The Investment State

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I have an article co-authored with Andrew Baker of Queen's University Belfast on the web site of Sheffield Political Economy Research Institute this morning. Under the title The Coming Crisis: systemic stabilisation and the investment state we argue that:

A new ‘investment state’ is needed to provide stability in the new uncertain political economy of shadow money, financial instability and demand deficiency

I admit that this is not the lightest of reads. Through a discussion of shadow banking and the shadow money it creates we suggest that:

We live in an era characterised by a confusing evolutionary dynamic relationship between financial innovation, the state and patterns of investment that we barely understand. At the core of this conundrum is the little understood issue of shadow money. Shadow money is a promise to pay backed by high grade collateral, usually government bonds, which means that government debt now plays a key role in the stabilisation of the financial system. [T]his complex dynamic requires a new political bargain. We call this bargain the investment state, – a compact between the state and financial markets and between the stabilisation and investments arms of the state.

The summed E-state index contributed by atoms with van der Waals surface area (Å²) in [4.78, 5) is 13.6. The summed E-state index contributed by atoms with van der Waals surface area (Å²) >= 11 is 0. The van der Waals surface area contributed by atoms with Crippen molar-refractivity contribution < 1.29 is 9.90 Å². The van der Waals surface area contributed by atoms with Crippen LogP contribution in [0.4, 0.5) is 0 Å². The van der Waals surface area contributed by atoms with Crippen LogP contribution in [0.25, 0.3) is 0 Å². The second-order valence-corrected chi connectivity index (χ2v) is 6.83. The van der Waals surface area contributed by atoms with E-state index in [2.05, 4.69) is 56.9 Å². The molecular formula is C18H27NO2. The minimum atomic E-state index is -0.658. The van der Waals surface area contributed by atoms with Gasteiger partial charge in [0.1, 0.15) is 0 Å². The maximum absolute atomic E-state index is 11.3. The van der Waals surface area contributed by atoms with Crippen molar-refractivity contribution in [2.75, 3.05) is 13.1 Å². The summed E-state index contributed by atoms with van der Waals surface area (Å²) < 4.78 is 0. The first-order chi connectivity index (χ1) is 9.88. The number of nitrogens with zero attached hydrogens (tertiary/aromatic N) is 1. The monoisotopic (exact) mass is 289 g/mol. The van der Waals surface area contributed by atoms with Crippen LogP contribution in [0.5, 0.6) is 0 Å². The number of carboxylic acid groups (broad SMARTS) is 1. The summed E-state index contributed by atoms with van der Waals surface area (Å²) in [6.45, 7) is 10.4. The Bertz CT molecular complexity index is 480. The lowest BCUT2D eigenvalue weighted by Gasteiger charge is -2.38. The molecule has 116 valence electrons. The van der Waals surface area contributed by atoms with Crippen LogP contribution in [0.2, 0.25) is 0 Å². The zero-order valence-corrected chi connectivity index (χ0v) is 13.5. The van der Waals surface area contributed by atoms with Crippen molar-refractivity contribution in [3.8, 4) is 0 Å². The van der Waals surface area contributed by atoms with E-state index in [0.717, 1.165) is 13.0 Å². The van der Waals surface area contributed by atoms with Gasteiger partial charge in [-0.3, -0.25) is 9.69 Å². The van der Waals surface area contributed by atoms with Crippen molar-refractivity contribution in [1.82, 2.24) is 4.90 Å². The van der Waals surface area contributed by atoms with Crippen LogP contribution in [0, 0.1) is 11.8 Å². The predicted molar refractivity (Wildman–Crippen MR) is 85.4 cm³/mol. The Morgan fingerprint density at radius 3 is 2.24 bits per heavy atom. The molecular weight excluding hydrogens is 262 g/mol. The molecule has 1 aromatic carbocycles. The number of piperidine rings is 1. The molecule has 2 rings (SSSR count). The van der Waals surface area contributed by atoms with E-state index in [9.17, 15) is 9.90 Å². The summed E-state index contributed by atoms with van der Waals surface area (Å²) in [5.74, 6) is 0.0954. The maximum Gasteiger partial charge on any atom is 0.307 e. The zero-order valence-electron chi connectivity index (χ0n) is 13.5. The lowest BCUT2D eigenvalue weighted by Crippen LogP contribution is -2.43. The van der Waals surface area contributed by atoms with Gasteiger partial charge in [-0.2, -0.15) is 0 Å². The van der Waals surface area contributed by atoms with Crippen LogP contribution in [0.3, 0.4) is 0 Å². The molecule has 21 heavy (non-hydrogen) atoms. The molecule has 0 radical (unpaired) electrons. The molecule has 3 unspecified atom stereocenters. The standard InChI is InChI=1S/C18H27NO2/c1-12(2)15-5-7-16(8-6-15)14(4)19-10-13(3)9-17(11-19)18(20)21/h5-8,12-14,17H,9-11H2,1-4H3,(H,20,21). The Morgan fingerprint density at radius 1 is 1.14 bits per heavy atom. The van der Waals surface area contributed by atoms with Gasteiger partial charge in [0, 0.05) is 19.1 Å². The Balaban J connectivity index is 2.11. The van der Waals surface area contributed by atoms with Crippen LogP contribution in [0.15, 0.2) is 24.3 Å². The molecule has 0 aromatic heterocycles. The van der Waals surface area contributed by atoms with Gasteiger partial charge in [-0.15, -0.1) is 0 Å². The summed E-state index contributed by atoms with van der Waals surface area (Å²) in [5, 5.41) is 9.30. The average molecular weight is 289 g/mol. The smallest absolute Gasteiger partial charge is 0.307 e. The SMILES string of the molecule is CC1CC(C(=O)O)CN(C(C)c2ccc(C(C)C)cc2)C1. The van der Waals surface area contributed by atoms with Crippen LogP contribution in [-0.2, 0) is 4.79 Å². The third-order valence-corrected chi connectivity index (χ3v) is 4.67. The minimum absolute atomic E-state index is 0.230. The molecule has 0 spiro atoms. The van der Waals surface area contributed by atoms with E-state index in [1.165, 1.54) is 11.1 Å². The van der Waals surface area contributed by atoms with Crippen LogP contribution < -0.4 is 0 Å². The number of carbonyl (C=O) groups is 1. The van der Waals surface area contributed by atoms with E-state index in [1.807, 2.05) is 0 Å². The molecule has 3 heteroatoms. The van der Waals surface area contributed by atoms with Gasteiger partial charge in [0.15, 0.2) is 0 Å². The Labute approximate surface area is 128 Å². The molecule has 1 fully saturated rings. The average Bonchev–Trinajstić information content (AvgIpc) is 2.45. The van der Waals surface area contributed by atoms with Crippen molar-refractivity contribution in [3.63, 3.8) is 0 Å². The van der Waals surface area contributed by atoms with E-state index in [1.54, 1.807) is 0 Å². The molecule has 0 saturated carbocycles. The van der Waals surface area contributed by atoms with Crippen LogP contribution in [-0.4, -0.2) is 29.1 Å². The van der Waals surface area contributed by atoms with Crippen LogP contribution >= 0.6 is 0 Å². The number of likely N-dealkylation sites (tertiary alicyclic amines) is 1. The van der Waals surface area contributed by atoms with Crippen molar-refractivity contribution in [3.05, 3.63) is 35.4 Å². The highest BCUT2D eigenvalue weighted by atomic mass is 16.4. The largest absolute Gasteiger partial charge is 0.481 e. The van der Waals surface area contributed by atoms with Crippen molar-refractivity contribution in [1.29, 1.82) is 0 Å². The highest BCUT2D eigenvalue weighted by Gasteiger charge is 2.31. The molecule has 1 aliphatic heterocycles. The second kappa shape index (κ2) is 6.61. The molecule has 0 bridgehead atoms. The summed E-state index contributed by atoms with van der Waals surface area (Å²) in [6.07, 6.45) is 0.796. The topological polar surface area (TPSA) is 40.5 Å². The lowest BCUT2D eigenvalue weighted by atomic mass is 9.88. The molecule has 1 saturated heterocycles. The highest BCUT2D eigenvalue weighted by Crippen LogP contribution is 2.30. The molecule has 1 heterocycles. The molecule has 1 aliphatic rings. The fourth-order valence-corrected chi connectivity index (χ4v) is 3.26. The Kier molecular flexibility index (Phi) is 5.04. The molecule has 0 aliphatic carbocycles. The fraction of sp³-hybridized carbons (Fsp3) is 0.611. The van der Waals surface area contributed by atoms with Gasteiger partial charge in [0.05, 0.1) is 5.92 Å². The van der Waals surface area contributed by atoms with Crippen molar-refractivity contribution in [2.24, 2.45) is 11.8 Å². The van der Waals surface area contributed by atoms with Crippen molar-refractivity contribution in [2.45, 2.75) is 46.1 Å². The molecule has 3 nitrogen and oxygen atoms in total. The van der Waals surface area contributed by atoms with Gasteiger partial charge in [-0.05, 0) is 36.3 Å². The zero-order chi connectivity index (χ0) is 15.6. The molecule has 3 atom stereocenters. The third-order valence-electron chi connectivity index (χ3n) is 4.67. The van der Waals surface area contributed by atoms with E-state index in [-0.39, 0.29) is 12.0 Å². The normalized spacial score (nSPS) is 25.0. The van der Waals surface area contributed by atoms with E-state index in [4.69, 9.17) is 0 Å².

The net outcome is we require three things. First, more government debt as collateral to keep financial markets going. Second, we need a commitment to QE to ensure that collateral retains value in times of financial stress. And third, this requires a willingness of financial markets to invest in bonds used to fund new national infrastructure.

The aim is simple even if the argument is not: it is to reconcile the undoubted need for new bonds with the need for infrastructure investment whilst paradoxically embracing the need for QE that I have espoused. I think we have squared that circle. Comments welcome.